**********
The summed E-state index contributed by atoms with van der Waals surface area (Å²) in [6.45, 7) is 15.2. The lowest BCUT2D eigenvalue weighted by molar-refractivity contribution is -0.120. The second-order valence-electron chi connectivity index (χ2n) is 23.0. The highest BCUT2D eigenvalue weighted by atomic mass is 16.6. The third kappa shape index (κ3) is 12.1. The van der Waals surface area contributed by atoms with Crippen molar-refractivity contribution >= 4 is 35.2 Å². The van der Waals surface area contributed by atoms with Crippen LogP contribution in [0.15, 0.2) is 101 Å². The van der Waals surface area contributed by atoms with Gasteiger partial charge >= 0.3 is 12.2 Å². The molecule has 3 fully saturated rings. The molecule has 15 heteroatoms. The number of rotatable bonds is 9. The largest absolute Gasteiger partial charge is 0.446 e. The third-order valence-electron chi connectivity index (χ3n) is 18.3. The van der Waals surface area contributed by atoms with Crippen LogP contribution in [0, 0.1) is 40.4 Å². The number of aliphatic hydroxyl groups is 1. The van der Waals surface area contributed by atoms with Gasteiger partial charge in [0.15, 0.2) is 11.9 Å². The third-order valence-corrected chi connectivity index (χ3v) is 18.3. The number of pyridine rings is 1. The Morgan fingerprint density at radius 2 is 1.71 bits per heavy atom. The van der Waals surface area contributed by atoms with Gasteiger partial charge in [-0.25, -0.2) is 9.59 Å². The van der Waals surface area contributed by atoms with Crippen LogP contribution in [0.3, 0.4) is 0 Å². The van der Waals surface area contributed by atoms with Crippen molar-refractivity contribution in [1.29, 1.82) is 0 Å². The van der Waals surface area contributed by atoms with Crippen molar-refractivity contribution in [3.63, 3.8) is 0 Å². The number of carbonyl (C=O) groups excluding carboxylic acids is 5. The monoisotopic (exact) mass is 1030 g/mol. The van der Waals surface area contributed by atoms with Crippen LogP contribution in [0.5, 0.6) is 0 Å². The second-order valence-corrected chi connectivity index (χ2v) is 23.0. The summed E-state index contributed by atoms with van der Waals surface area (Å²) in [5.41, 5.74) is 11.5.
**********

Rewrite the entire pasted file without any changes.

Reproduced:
The summed E-state index contributed by atoms with van der Waals surface area (Å²) in [6.45, 7) is 15.2. The lowest BCUT2D eigenvalue weighted by molar-refractivity contribution is -0.120. The second-order valence-electron chi connectivity index (χ2n) is 23.0. The highest BCUT2D eigenvalue weighted by atomic mass is 16.6. The third kappa shape index (κ3) is 12.1. The van der Waals surface area contributed by atoms with Crippen molar-refractivity contribution >= 4 is 35.2 Å². The van der Waals surface area contributed by atoms with Crippen LogP contribution in [0.15, 0.2) is 101 Å². The van der Waals surface area contributed by atoms with Gasteiger partial charge >= 0.3 is 12.2 Å². The molecule has 3 fully saturated rings. The molecule has 15 heteroatoms. The number of rotatable bonds is 9. The largest absolute Gasteiger partial charge is 0.446 e. The third-order valence-electron chi connectivity index (χ3n) is 18.3. The van der Waals surface area contributed by atoms with Crippen LogP contribution in [0, 0.1) is 40.4 Å². The number of aliphatic hydroxyl groups is 1. The van der Waals surface area contributed by atoms with Gasteiger partial charge in [0.15, 0.2) is 11.9 Å². The third-order valence-corrected chi connectivity index (χ3v) is 18.3. The number of pyridine rings is 1. The Morgan fingerprint density at radius 2 is 1.71 bits per heavy atom. The van der Waals surface area contributed by atoms with Gasteiger partial charge in [-0.25, -0.2) is 9.59 Å². The van der Waals surface area contributed by atoms with Crippen LogP contribution in [0.3, 0.4) is 0 Å². The van der Waals surface area contributed by atoms with Crippen molar-refractivity contribution in [1.29, 1.82) is 0 Å². The van der Waals surface area contributed by atoms with Crippen molar-refractivity contribution in [3.63, 3.8) is 0 Å². The number of carbonyl (C=O) groups excluding carboxylic acids is 5. The monoisotopic (exact) mass is 1030 g/mol. The van der Waals surface area contributed by atoms with Crippen LogP contribution in [0.5, 0.6) is 0 Å². The second-order valence-corrected chi connectivity index (χ2v) is 23.0. The summed E-state index contributed by atoms with van der Waals surface area (Å²) in [5.41, 5.74) is 11.5.